August 16th, 2010

Whither the bookstore?

The New York Times reports, “Readers have gone from skipping small bookstores to wondering if they need bookstores at all. ... For readers, e-books have meant a transformation not just of the reading experience, but of the book-buying tradition of strolling aisles, perusing covers and being able to hold books in their hands. Many publishers have been astounded by the pace of the e-book popularity and the threat to print book sales that it represents. If the number of brick-and-mortar stores drops, publishers fear that sales will go along with it. Some worry that large bookstores will go the way of the record stores that shut down when the music business went digital.”

I worry, too, and do what I can about it. I do buy books at independent bookstores. Just last week I purchased Super Sad True Love Story from Powells. On the flip side, because I am awash in review copies, I don’t buy as many books as I used to. And since the downturn in the economy, I use the library a little more as well.

At the same time, my ability to afford to buy any books at all depends in part on these very bookstores that are struggling. It’s a conundrum, and I’m afraid the future is going to catch up with us before we can figure it out.
Read more here.



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How you can still be busy every day and still not actually add to your WIP

In the last two weeks, I've:

- Written 1,500 words for Sisters in Crime’s next edition of Breaking and Entering
- Written a guest blog post about my career
- Written guest blog post about writing mysteries and thrillers
- Writen guest blog post about the inspiration behind Girl, Stolen
- Read a book I promised I would consider for review
- Prepped for a 75-minute class I’ll teach at Wordstock (Portland's literary festival)
- Prepped for a nine-week class I’ll be teaching about writing mysteries and thrillers
- Prepped for my portion of a Sisters in Crime class on writing mysteries
- Reviewed page proofs for Heart of Ice
- Created a reading group guide for Heart of Ice
- Prepped for and done a radio interview
- Had online meetings about a top secret project I’m involved in - one that launches August 17

What I haven't done:
- Write my next book

I take that back. I have written a little. A very little. I was reviewing the 20,000 or so words I had written ("Good, good, ooh, that's really good) when I came across a conversation and realized it was all wrong. For one thing, it shouldn't have taken place eight hours after something happened. It should have taken place eight minutes.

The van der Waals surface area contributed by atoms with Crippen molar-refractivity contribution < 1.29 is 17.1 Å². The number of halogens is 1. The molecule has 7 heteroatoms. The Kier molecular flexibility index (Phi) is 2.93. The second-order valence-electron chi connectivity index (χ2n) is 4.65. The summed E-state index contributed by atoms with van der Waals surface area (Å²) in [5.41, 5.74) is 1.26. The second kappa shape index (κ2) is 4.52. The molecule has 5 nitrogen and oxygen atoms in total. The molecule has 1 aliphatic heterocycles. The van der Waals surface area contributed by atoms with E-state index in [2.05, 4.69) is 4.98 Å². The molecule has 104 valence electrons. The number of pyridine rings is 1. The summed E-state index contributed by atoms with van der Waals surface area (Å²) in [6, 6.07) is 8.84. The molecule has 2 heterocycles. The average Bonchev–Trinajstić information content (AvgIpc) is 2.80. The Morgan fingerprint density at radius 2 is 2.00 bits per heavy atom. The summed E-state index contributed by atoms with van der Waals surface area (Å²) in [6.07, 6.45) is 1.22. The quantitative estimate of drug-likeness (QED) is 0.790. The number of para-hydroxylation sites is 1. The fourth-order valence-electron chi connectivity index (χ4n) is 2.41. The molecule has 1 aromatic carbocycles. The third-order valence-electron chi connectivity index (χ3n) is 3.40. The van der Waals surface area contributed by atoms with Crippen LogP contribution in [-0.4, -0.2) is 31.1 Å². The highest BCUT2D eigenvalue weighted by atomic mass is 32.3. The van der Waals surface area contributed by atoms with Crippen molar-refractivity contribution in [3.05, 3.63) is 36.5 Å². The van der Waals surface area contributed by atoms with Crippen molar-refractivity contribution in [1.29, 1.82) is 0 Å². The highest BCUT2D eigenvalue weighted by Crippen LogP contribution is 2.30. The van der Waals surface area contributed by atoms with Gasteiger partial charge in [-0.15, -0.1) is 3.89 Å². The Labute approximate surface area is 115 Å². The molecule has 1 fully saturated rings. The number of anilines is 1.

Which means I have to fix it.

After taking two weeks off from writing-writing, diving back in is scary!



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Want to win a copy of Shock Point?

There's a new place to connect with and learn about authors. It's called Books on the House. And I'm one of the featured authors, as is Shock Point.

Here's what Booklist had to say about it: "The wicked stepmother motif is altered to wicked stepfather in this contemporary chiller. Cassie, 16, has suffered a year of upheavals: her parents' divorce, her mother's remarriage and new pregnancy, and the discovery that her stepfather's psychiatric practice revolves around an experimental drug that may have led to the suicides of several of his teen patients. Leading off is a horrific scene of Cassie's abduction, masterminded by her stepfather, who planted crystal meth in her room and arranged for her to be taken to a juvenile "rehabilitation" center. Organization is a strong point here. In the first part, Henry effectively shuttles between Cassie's imprisonment and the discoveries that lead to it. In the second part, Cassie must free herself and obtain evidence to save other teens from the deadly drug--all but impossible tasks in the Dickensian atmosphere of the teen facility. Along with solid plotting and suspense comes a likable heroine who's a good match for the nefarious adults in her life.

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James Hynes’ Next: The most surprising book


I just finished reading Next: A Novel. I almost gave up on it. I complained on another thread that it seemed to be all one long reverie. Boy, am I glad I kept reading to the end.

It’s about Kevin, a smart, somewhat self-absorbed editor at a university press. He has hit 50 without ever marrying or having children - although there have been several long-term girlfriends along the way. In fact, he is living with one, Sylvia, although there’s a great deal about her that he finds shallow. When he sees an ad for a high-paying editorial job in Texas, he impulsively applies. Sylvia will be traveling on business, so he doesn’t even need to tell her about the interview when he gets called.

But the flight he books leaves him with several hours to kill. Basically, in the first part of the book he wanders around Austin reliving all kinds of memories, most of them involving women he has been involved with. The writing is fluid and evocative. The author writes well about sex, which isn’t easy to do.

But still, I was growing a little bored of past reminiscing. And then came the last third of the book. I don’t want to give away what happens, but it was if I had sat down to read a mystery and a wizard showed up in the last third. Except - the wizard made perfect sense. That’s a poor analogy, and I’m sure the author, James Hynes, could do much better. But what was a story that was stuck in the past immediately landed in the gritty present and the uncertain future. And everything that had gone on before made it just that much more fitting.

Read it. You’ll be glad you did.

(PS And email if you do! Would love to discuss!)



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